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  #1  
Old 19 Oct 2009
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Solar charged second battery

Hi,

We are going though Africa in a Land Rover shortly, and are trying to set up a cheap, effective separate battery system to run various bits and pieces. Current thinking is per the attached wiring diagram (apols for it’s amateur, unconventional nature – complete beginners, clueless about electrics).

THE THEORY:

· A solar trickle charger permanently connected to the leisure battery keeps it continuously topped up (we will be in the sun continuously).
· A cigarette lighter socket is connect to the battery with crocodile clips, with a 30 amp inline fuse on the positive wire.
· A multiple socket lighter adapter for the cigarette lighter socket allow us to hook up various bits and pieces – in particular an inverter for running a laptop, and an electric coolerbox to provide a cold at the end of each day’s driving.
· Made from CHEAP components, and kept VERY basic.

QUESTIONS:
· Will this work / are there any glaring flaws / minor adjustments that would make it work?
· Is the size of the Solar Trickle Charger sufficient to keep this running pretty much ad infinitum?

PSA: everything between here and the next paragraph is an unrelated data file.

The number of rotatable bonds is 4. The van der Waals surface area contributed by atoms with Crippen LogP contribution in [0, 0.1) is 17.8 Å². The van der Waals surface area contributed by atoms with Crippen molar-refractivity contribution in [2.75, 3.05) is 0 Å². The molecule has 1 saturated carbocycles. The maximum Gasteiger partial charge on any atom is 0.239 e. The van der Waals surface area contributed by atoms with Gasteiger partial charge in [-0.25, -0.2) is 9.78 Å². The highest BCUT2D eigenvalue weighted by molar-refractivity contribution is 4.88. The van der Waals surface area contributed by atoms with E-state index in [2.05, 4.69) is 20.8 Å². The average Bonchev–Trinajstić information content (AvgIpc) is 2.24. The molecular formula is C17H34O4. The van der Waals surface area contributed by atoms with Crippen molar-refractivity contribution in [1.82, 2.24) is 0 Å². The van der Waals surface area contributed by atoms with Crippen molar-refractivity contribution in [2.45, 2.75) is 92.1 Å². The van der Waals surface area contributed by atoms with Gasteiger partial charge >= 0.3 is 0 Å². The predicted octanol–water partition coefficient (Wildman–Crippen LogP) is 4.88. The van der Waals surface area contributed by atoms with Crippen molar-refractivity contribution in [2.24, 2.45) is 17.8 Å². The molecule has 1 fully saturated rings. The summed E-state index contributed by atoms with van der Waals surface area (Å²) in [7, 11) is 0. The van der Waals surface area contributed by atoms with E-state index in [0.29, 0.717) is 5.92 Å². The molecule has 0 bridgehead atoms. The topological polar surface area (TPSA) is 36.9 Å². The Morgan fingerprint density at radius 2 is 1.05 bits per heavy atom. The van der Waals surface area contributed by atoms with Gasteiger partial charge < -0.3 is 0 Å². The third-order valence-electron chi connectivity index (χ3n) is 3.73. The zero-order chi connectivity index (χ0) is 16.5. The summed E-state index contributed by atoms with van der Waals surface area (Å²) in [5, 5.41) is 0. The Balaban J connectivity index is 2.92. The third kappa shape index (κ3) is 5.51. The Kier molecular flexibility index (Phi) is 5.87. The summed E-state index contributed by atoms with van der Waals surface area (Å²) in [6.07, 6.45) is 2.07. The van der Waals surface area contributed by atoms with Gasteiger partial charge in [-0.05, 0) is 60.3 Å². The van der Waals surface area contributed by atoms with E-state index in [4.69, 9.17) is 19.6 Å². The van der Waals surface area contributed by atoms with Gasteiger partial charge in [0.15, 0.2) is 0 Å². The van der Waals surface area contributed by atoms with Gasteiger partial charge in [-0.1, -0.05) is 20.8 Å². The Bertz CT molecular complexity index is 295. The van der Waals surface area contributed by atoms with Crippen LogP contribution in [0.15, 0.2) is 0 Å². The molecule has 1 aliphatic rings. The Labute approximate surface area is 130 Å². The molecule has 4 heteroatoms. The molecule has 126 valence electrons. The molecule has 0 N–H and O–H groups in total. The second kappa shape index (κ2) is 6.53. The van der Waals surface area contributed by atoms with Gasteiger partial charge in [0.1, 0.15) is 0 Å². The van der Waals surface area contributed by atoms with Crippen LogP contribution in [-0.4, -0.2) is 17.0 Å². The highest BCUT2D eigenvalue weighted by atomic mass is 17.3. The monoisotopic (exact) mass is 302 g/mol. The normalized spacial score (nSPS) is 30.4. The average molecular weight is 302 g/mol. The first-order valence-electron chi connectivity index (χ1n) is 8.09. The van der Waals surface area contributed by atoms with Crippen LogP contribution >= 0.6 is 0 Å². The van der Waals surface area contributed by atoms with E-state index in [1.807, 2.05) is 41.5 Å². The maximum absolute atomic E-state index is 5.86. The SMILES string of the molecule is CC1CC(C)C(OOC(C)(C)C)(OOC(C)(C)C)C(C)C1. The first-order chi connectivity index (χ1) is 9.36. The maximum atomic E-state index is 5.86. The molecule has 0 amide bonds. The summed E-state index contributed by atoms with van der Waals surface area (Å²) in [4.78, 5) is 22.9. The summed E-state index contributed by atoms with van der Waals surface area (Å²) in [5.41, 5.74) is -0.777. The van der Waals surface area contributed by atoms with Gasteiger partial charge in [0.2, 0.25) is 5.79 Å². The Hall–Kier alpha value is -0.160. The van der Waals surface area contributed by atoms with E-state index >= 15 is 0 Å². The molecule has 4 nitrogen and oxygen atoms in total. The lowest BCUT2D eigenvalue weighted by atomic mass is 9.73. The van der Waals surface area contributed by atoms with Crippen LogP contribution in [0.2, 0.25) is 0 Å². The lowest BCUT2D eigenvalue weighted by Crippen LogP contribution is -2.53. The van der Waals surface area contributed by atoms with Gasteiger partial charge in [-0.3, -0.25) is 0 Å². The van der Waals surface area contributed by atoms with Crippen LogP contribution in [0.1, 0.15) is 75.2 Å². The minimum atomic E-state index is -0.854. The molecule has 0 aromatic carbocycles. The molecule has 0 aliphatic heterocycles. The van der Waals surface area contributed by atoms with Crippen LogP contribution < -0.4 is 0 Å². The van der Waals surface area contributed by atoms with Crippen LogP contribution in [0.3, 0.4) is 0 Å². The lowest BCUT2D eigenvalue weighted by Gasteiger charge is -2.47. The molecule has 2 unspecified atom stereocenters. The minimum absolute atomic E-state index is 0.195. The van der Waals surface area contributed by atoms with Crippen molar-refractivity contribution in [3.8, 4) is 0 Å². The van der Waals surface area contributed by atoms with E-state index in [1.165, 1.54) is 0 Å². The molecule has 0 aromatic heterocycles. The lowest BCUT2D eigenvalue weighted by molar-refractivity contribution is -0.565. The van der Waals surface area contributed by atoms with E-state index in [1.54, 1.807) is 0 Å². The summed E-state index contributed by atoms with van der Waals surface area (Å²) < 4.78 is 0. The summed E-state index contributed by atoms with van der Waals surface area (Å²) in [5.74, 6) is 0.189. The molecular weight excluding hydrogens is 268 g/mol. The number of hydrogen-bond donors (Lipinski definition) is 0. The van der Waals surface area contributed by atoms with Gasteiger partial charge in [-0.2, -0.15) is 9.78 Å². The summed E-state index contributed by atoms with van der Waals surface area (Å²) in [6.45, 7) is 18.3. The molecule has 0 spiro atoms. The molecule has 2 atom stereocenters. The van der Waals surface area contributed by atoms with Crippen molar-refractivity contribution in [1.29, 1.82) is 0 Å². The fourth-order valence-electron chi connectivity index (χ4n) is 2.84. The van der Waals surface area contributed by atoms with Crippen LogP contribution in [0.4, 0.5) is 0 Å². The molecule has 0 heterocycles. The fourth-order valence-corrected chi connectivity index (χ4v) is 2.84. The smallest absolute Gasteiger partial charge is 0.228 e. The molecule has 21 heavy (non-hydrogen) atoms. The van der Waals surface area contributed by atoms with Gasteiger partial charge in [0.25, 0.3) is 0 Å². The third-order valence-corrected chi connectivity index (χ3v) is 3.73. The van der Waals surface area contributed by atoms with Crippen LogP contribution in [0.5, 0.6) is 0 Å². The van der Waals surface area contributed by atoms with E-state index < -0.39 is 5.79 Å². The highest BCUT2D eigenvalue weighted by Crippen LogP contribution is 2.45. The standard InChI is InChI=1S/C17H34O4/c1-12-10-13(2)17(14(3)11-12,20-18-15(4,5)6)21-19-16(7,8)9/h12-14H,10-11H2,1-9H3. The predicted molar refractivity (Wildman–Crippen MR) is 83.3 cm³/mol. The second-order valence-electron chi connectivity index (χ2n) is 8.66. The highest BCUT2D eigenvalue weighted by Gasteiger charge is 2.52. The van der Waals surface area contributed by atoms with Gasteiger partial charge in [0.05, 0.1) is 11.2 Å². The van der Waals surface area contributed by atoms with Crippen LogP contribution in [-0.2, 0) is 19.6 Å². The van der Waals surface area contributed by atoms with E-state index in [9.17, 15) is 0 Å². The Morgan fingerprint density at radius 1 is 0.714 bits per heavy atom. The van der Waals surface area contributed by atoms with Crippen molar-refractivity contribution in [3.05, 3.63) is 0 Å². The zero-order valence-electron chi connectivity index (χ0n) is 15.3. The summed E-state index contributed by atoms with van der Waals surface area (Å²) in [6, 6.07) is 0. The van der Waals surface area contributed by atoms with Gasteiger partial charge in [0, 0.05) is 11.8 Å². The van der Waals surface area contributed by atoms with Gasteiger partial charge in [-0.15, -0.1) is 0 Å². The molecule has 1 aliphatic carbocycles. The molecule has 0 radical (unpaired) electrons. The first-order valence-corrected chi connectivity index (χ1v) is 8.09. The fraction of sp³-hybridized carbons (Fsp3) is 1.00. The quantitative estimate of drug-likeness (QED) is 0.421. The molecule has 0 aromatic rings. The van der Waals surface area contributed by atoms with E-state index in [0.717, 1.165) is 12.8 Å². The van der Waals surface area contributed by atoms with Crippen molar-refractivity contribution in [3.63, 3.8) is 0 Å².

· What type/thickness should the wire from the battery to the Cigarette Lighter Socket be?

Would appreciate any insight you could provide.

Many thanks
Brett
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Solar charged second battery-wiringdiagram.jpg  

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  #2  
Old 19 Oct 2009
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I had a similar plan - I was running an Engel fridge so bought one of those 18 x 6 inch approx solar trickle charge panels to keep the battery topped up when stationary for a day or two in Morocco. It didn't seem to make any significant difference - still had a flat battery.

That was my experience !

Andrew.
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  #3  
Old 19 Oct 2009
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With a 1 W charger it will take more then 900 hours to recharge the battery (from empty).

It’s not wise to run 30 A through a cig light socket. 30 A is 50% more then the stove in my kitchen….
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Old 19 Oct 2009